Parrots are prey to many animals, such as snakes, bats, and hawks.
They need to be on high alert when they detect sudden noises and movements. Stress due to sudden movements, noises, and flashing lights can be detrimental to a parrot’s health.
No living being is mentally equipped to be stressed for long periods of time. Unfortunately, parts of human life can disrupt a parrot’s mental state and send it into a frenzy. These include:
- Vacuum cleaners
- Blow dryers
- TV and radio
Sudden changes to a parrot’s living environment will increase its stress levels.
Unfortunately, parrots get rehomed all the time. Owners don’t expect to make such huge commitments when raising parrots. A parrot may have 7 to 11 owners in its lifetime.
A life of adversity shapes parrots into survivors. In contrast to domestic pets, wild parrots:
- Get more exercise
- Fight regularly
- Fly long distances
- Encounter dangerous situations
This results in wild parrots being stronger and more resilient than those in captivity.
Do Parrots Live Better In Captivity?
Of course, humans have been keeping parrots as pets for thousands of years. This has given us time to study how long parrots can live in captivity. We can also see the benefits that human intervention can provide. These include:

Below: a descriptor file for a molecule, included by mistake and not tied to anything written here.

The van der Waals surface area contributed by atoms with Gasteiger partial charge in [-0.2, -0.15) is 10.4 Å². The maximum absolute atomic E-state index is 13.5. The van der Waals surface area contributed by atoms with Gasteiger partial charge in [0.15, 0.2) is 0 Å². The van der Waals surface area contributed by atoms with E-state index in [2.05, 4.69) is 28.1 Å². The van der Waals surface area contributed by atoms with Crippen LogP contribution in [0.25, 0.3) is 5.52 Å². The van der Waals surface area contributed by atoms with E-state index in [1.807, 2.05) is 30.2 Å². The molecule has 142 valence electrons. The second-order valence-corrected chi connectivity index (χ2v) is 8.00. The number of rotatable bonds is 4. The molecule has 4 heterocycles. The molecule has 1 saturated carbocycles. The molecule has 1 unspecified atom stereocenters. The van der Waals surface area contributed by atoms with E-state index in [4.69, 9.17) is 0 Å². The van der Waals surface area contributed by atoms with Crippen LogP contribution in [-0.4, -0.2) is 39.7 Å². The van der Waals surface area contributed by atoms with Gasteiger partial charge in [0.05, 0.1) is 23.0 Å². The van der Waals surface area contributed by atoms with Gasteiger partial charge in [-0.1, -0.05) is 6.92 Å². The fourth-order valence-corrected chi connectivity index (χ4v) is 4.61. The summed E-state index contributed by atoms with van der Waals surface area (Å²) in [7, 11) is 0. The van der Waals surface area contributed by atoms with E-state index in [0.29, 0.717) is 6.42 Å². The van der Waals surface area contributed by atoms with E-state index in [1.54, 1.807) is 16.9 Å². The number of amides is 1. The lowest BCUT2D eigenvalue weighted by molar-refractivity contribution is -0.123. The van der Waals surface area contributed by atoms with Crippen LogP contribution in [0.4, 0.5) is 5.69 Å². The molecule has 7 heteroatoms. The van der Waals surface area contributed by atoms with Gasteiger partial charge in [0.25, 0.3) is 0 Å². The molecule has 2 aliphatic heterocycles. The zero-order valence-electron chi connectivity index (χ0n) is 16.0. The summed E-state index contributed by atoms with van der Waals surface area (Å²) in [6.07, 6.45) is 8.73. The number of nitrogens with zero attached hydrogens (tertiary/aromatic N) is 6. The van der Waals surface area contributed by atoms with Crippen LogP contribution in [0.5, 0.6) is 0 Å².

Pet parrots have access to veterinary care, which is unavailable to birds in the wild.
Healthy parrots can tough out injuries and illnesses in the great outdoors. However, most of them die in the process. A parrot in captivity doesn’t have to endure health issues for long periods of time, thus extending their lives.
A captive parrot will usually experience fewer hardships than a wild parrot.
There are more dangers associated with the great outdoors. Because of their popularity as pets, thousands of parrots are smuggled illegally into the U.S. Many of them die during the trip.
The ones that make it live a life of trauma-induced self-mutilation and destructive behavior. Deforestation and expanding human populations drive wild parrots out of their home and into unknown territory.
However, a loving home and a tranquil life in captivity can ease that pain. It can also lessen the hardship a parrot goes through for the rest of its life. In this regard, pet parrots usually live much better, longer lives.
Less Oxidative Stress
The more active a parrot is, the harder its metabolism has to work, increasing the number of free radicals and accelerating the aging process. For female parrots, the activity that takes the greatest toll on them is reproduction.
Many owners don’t want parrots for the sake of breeding them. Discouraging breeding behavior in parrots is common practice amongst casual bird owners. A parrot is more likely to live longer if she spends less time laying eggs.
Parrots are smart. It’s no surprise that they also engage in and enjoy playful behaviors like other smart creatures.
Wild parrots play with each other and have a lot of fun doing so. However, it’s nothing compared to the brain-stimulating games that pet parrots can enjoy with humans. Humans offer:
The increased brain activity and joy felt from engaging in fun tasks reduce stress, increasing their life expectancy.
How Long Will My Parrot Live?
The lifespan of a parrot will depend on its:
- Level of care
- Quality of food
Parrots are clever animals that have evolved to live, in some cases, almost as long as humans. The larger the parrot, the longer its average life expectancy.